Jean Catuffe/Getty Images
By Courtney Nguyen
September 08, 2014

Andy Murray has dropped out of the top 10 for the first time since 2008, falling two spots to No. 11. Murray's drop (which should be temporary given he has no points to defend for the remainder of the season) was due to the two U.S. Open finalists. U.S. Open champion Marin Cilic is back in the top ten for the first time since 2010. The 25-year-old Croat won his career-high third title of the year in New York, defeating three top ten players in straight sets -- Tomas Berdych, Roger Federer, and Kei Nishikori -- to win his first Slam title and launch himself up seven spots to match his career-high at No. 9. Look for him to continue climbing the rankings the rest of the year. He is defending just 45 points for the rest of the season.

U.S. Open finalist Nishikori, who beat two reigning Slam champions in No. 4 Stan Wawrinka and No. 1 Novak Djokovic en route to his first Slam final is up to a career-high No. 8.

Here's how the ATP's Top 10 looks as we turn to the last two and a half months of the season:

  1. Novak Djokovic (12290)
  2. Rafael Nadal (8670)
  3. Roger Federer (8030)
  4. Stan Wawrinka (5625)
  5. ​David Ferrer (4495)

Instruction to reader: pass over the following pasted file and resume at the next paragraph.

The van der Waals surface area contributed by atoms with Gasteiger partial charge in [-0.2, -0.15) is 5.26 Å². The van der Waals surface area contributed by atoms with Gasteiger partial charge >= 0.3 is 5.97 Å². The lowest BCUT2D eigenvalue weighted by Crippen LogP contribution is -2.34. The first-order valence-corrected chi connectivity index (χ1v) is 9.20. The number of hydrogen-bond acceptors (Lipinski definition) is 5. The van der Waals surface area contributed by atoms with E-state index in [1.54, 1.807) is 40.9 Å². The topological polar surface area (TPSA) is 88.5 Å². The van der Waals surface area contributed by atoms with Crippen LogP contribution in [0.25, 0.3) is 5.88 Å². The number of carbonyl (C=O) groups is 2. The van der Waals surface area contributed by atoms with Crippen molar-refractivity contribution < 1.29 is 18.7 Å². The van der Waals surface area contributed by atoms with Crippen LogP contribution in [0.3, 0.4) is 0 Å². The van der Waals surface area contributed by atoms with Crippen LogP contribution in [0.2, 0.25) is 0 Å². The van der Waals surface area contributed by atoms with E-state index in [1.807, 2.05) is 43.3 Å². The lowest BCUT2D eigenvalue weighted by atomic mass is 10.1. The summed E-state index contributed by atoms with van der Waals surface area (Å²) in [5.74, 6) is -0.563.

6. Tomas Berdych (4240)
  7. Milos Raonic (4225)
  8. Kei Nishikori (3870)
  9. Marin Cilic (3845)
  10. Grigor Dimitrov (3710)

Even more interesting are the ATP Race to London rankings, which measures the points accumulated just in the 2014 season. Five spots remain for the ATP World Tour Finals and a cluster of players can make their move during the Asian swing and European indoor season. Ferrer, Berdych, Raonic, Dimitrov, and Murray are all separated by less than 400 points.

  1. Novak Djokovic (8150) - qualified
  2. ​Roger Federer (6880) - qualified
  3. Rafael Nadal (6645) - qualified
  4. Stan Wawrinka (4725)
  5. Marin Cilic (3935)
  6. ​Kei Nishikori (3675)
  7. David Ferrer (3535)
  8. ​Tomas Berdych (3510)
  9. Milos Raonic (3425)
  10. Grigor Dimitrov (3335)
  11. Andy Murray (3155)
  12. Jo-Wilfried Tsonga (2555)
  13. Ernests Gulbis (2400)

American watch

There are just five Americans inside the top 100 after the U.S. Open. John Isner continues his reign as the highest-ranked American at No. 16, with Steve Johnson up for spots to hit a career-high at No. 47 and Donald Young at No. 50. But that rounds out the Americans in the top 50. Sam Querrey moved up six spots to No. 51 and Jack Sock fell 11 spots to No. 66. Tim Smyczek, who lost in the second round in New York, dropped fourteen spots to No. 104.  

Other notable movers

  • Roberto Bautista Agut, who was ranked No. 73 in the first week of the year, makes his top 15 debut.
  • Gael Monfils, who made the U.S. Open quarterfinals, rises six spots to No. 18, his highest ranking in over two years.
  • Unable to defend his U.S. Open semifinal points, Richard Gasquet is now outside the top 20 at No. 21. Gasquet, who was in the top ten at the start of the season, lost to Monfils in the third round.
  • 20-year-old Dominic Thiem is at a new career-high of No. 36 after making the fourth round of a major for the first time. 
  • David Goffin continues his sudden rise up the rankings, moving up ten spots to No. 46. He was ranked No. 106 in July. 

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